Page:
Exclusive: Intel’s Highly Anticipated Rocket Lake CPUs Will Land In March 2021 And Be Backwards Compatible With Z490 Motherboards
Intel has been planning a major update to its x86 microarchitecture with Rocket Lake and we have an update for our readers. While Intel confirmed a few weeks ago that they are planning to roll out the family sometime in 1h 2021, I have confirmation that the Rocket series of CPUs will be landing in March 2021 and whats more - they will be backwards compatible with Z490 motherboards (likely through a bios update).
Intel Rocket Lake CPUs landing in March 2021
The fact that Intel Rocket Lake processors will retain backwards compatibility with Z490 motherboards is very interesting because RKL-S will be an architecture that supports PCIe 4.0 (something that has eluded Intel builds for quite some time now) while the current CPUs mated with Z490 do not. It is unclear at this point whether motherboard manufacturers will roll out partial support for PCIe 4.0 on older motherboards (yes, that is possible because most high end motherboards already partially support the specifications - the CPUs do not) or whether Z490 motherboards will be restricted to PCIe 3.0.
Considering Rocket Lake is the first major architectural overhaul since Sandy Bridge, we expect great things from the RKL-S line of processors - even though they will be based on Intel's dated 14nm process. We also expect RKL-S stay in the market to be fairly short as Intel completes its volume ramp to 10nm SuperFin - which is the (finally) mature version of its 10nm process on which Tiger Lake was built.
Another point worth adding here is that a possible reason Intel might be deliberately delaying the switch to 10nm is that the company currently supplies almost 80% of the x86 market and it does not have enough 10nm capacity to fulfill these orders - so its in the company's best interest to keep a part of its portfolio on 14nm while it finishes the volume ramp to 10nm SuperFin. With Intel's Fab 42 finally online as well, 2021 might just turn out to be the year Intel starts playing catch up with TSMC.
Recap: Intel Rocket Lake features Cypress Cove cores, PCIe 4.0 and double-digit IPC increase over Skylake
Intel's Rocket Lake processors will have up to 8 cores and feature 50% more integrated graphics power. RKL-S is based on the 14nm process, but unlike older generations, it will feature a revamped architecture based on the Sunny Cove (Ice Lake) architecture called Cypress Cove. It is essentially a backport of 10nm (non-SuperFin) to 14nm. PCIe 4.0 support and Xe 12 generation graphics have been added as well.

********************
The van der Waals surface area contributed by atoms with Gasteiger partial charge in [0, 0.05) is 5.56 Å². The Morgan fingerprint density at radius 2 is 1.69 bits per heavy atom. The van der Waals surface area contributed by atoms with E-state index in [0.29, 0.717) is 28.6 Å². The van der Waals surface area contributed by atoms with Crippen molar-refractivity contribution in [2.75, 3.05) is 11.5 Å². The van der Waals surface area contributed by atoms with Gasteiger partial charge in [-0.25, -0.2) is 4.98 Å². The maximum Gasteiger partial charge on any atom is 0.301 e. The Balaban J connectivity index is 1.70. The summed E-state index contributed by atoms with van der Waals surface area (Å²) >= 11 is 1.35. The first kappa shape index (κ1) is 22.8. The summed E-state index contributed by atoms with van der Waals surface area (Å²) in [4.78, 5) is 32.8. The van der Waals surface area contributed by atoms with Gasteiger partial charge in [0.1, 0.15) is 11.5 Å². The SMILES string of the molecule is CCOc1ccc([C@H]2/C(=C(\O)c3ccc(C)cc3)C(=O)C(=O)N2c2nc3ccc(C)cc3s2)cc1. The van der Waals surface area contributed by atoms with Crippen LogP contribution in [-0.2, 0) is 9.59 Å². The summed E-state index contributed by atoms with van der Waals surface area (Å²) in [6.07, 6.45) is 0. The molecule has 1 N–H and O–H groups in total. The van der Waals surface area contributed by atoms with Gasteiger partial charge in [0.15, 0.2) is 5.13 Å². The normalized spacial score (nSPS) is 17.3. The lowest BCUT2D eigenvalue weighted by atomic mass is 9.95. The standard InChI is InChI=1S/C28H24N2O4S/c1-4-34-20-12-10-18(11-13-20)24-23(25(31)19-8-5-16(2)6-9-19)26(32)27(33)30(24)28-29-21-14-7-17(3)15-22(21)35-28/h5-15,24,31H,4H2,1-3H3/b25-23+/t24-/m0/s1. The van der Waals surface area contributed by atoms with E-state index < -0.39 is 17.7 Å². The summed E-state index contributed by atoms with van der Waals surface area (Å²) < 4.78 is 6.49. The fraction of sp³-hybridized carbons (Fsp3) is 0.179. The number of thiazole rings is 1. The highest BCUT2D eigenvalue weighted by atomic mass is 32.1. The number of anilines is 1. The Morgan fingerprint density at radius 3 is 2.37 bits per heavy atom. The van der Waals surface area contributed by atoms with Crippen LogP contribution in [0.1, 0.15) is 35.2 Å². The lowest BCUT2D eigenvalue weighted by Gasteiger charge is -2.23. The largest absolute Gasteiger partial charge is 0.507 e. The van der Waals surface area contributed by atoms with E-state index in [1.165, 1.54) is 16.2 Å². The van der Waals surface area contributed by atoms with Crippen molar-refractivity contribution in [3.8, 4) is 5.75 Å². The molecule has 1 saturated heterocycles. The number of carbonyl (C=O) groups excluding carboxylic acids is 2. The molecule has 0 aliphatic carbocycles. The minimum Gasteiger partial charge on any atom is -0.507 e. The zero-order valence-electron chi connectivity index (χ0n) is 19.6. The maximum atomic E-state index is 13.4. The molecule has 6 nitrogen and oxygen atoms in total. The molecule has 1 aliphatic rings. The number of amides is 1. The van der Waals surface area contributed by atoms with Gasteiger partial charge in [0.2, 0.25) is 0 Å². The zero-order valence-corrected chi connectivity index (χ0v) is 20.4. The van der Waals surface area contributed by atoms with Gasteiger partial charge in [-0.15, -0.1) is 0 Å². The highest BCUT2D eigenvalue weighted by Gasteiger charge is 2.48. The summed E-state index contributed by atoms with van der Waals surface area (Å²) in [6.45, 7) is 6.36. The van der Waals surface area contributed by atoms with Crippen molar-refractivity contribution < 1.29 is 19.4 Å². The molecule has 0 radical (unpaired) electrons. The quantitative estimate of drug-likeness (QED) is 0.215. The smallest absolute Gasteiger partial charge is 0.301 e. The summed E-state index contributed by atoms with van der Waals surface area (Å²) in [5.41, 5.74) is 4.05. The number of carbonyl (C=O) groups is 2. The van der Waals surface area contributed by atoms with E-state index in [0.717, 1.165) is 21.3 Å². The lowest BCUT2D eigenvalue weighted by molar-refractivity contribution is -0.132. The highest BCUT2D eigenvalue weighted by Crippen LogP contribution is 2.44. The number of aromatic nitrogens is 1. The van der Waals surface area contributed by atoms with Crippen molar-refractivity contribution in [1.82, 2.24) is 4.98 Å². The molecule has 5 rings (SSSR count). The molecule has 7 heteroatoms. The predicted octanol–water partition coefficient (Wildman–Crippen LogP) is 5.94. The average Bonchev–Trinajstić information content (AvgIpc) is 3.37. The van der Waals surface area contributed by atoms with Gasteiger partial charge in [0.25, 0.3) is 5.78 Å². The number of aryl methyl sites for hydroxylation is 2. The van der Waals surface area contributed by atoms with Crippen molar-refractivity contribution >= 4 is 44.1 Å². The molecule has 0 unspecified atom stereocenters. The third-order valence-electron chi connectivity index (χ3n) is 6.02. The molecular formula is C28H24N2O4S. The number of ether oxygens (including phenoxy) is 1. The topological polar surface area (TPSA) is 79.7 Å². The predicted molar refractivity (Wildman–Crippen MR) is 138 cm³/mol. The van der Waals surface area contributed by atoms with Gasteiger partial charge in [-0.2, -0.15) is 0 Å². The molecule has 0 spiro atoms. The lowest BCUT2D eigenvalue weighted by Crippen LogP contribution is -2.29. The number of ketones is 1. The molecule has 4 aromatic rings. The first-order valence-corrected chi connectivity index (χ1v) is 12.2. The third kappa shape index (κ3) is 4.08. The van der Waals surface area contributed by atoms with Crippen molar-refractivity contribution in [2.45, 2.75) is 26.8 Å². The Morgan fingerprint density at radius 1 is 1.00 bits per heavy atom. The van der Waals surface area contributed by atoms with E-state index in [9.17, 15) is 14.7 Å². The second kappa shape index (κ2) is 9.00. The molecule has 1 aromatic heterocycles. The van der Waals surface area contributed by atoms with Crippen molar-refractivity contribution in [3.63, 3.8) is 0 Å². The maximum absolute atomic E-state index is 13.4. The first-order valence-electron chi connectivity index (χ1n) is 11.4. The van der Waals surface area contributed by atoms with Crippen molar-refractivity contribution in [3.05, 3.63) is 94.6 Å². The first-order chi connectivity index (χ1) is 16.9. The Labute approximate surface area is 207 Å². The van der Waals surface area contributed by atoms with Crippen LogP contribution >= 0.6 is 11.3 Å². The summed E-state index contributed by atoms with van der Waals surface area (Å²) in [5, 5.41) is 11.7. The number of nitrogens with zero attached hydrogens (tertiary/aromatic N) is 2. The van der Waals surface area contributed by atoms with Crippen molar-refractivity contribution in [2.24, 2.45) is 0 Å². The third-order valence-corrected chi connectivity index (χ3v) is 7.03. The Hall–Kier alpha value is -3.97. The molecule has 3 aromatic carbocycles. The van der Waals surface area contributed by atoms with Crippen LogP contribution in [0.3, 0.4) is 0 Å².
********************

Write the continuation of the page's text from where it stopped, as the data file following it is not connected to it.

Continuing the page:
Since it is based on the 14nm process, leaked benchmarks indicates that it will be able to boost up to 5.0 GHz (which is typical for the highly mature process right now) allowing for a best of both worlds situation where a new architecture is able to hit the ground running (speaking from a clock speed perspective) because of the highly mature node.
Rocket Lake S will feature 20 CPU based PCIe 4.0 lanes (4 more than last generation) making it the first mainstream Intel architecture to support the PCIe 4.0 standard and something that has been sorely lacking from the company's lineup right now. It features new Deep Learning Boost and VNNI support which should give a significant speedup to AI-related workflows. It also features the new USB 3.2 Gen 2x2 standard for blazing-fast USB speeds and has Intel's 12th generation Xe graphics iGPU - which is nothing to sneeze at. Xe Graphics introduces support for high end video decoders like 4:4:4 HEVC and VP9 while allowing display resolutions of up to 3x 4k60. The integrated memory controller now natively supports speeds of up to DDR4-3200 without any overclocking.
This is great news for enthusiasts because RKL is going to be the first major new architecture in a very long time. However, the fact that it is based on Cypress Cove instead of Willow Cove likely means that we will not see the 25%+ IPC we were expecting although Intel has already confirmed that it *will* be double digits. A 5.0 GHz boost clock combined with a major new architecture should offer the best possible combination for a performance upgrade for Intel customers (although at the cost of similar TDP) in a very long time and I am personally really excited to see how this performs.
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